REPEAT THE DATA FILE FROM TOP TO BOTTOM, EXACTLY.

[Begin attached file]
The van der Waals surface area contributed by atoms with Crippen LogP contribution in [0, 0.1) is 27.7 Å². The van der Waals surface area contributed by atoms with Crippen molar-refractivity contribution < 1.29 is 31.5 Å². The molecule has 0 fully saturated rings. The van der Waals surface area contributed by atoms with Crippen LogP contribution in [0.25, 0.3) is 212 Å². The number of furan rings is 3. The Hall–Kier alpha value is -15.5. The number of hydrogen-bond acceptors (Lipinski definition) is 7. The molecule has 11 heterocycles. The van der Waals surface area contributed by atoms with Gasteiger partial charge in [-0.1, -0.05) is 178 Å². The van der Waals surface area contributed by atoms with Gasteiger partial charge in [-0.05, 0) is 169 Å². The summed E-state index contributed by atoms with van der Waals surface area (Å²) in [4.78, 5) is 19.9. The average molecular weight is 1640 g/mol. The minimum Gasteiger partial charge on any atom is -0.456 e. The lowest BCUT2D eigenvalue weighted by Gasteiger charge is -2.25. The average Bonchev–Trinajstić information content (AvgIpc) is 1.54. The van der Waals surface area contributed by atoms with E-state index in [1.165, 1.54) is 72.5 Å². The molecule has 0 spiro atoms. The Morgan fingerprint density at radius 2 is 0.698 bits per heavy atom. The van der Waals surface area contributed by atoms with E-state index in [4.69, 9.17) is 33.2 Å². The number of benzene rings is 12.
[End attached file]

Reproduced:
The van der Waals surface area contributed by atoms with Crippen LogP contribution in [0, 0.1) is 27.7 Å². The van der Waals surface area contributed by atoms with Crippen molar-refractivity contribution < 1.29 is 31.5 Å². The molecule has 0 fully saturated rings. The van der Waals surface area contributed by atoms with Crippen LogP contribution in [0.25, 0.3) is 212 Å². The number of furan rings is 3. The Hall–Kier alpha value is -15.5. The number of hydrogen-bond acceptors (Lipinski definition) is 7. The molecule has 11 heterocycles. The van der Waals surface area contributed by atoms with Gasteiger partial charge in [-0.1, -0.05) is 178 Å². The van der Waals surface area contributed by atoms with Gasteiger partial charge in [-0.05, 0) is 169 Å². The summed E-state index contributed by atoms with van der Waals surface area (Å²) in [4.78, 5) is 19.9. The average molecular weight is 1640 g/mol. The minimum Gasteiger partial charge on any atom is -0.456 e. The lowest BCUT2D eigenvalue weighted by Gasteiger charge is -2.25. The average Bonchev–Trinajstić information content (AvgIpc) is 1.54. The van der Waals surface area contributed by atoms with E-state index in [1.165, 1.54) is 72.5 Å². The molecule has 0 spiro atoms. The Morgan fingerprint density at radius 2 is 0.698 bits per heavy atom. The van der Waals surface area contributed by atoms with E-state index in [4.69, 9.17) is 33.2 Å². The number of benzene rings is 12.